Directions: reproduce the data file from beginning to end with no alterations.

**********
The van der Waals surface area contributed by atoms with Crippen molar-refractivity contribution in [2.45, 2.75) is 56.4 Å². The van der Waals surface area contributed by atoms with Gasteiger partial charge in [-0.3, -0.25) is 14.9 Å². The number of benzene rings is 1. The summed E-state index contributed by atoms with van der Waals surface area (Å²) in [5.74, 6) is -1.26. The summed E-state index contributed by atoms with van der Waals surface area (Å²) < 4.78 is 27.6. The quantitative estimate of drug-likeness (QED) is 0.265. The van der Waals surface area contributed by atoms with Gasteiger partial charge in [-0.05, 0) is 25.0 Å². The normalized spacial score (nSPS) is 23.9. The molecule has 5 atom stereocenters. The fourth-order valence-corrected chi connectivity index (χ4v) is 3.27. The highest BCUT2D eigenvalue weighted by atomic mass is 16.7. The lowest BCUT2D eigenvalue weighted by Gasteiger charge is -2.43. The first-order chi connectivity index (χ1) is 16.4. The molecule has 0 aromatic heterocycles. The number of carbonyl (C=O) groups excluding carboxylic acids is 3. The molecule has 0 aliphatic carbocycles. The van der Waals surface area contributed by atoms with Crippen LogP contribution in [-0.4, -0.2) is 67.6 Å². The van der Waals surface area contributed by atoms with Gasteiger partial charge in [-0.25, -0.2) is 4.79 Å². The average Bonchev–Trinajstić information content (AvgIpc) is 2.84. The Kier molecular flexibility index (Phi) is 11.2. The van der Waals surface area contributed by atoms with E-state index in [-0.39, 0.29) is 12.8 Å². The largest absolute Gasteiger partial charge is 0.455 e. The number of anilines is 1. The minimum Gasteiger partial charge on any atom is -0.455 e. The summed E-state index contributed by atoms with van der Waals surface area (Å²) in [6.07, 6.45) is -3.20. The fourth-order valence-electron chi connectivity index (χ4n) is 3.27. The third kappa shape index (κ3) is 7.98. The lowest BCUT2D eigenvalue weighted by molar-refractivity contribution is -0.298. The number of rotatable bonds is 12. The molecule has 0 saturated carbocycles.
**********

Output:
The van der Waals surface area contributed by atoms with Crippen molar-refractivity contribution in [2.45, 2.75) is 56.4 Å². The van der Waals surface area contributed by atoms with Gasteiger partial charge in [-0.3, -0.25) is 14.9 Å². The number of benzene rings is 1. The summed E-state index contributed by atoms with van der Waals surface area (Å²) in [5.74, 6) is -1.26. The summed E-state index contributed by atoms with van der Waals surface area (Å²) < 4.78 is 27.6. The quantitative estimate of drug-likeness (QED) is 0.265. The van der Waals surface area contributed by atoms with Gasteiger partial charge in [-0.05, 0) is 25.0 Å². The normalized spacial score (nSPS) is 23.9. The molecule has 5 atom stereocenters. The fourth-order valence-corrected chi connectivity index (χ4v) is 3.27. The highest BCUT2D eigenvalue weighted by atomic mass is 16.7. The lowest BCUT2D eigenvalue weighted by Gasteiger charge is -2.43. The first-order chi connectivity index (χ1) is 16.4. The molecule has 0 aromatic heterocycles. The number of carbonyl (C=O) groups excluding carboxylic acids is 3. The molecule has 0 aliphatic carbocycles. The van der Waals surface area contributed by atoms with Crippen LogP contribution in [-0.4, -0.2) is 67.6 Å². The van der Waals surface area contributed by atoms with Gasteiger partial charge in [-0.25, -0.2) is 4.79 Å². The average Bonchev–Trinajstić information content (AvgIpc) is 2.84. The Kier molecular flexibility index (Phi) is 11.2. The van der Waals surface area contributed by atoms with E-state index in [-0.39, 0.29) is 12.8 Å². The largest absolute Gasteiger partial charge is 0.455 e. The number of anilines is 1. The minimum Gasteiger partial charge on any atom is -0.455 e. The summed E-state index contributed by atoms with van der Waals surface area (Å²) in [6.07, 6.45) is -3.20. The fourth-order valence-electron chi connectivity index (χ4n) is 3.27. The third kappa shape index (κ3) is 7.98. The lowest BCUT2D eigenvalue weighted by molar-refractivity contribution is -0.298. The number of rotatable bonds is 12. The molecule has 0 saturated carbocycles.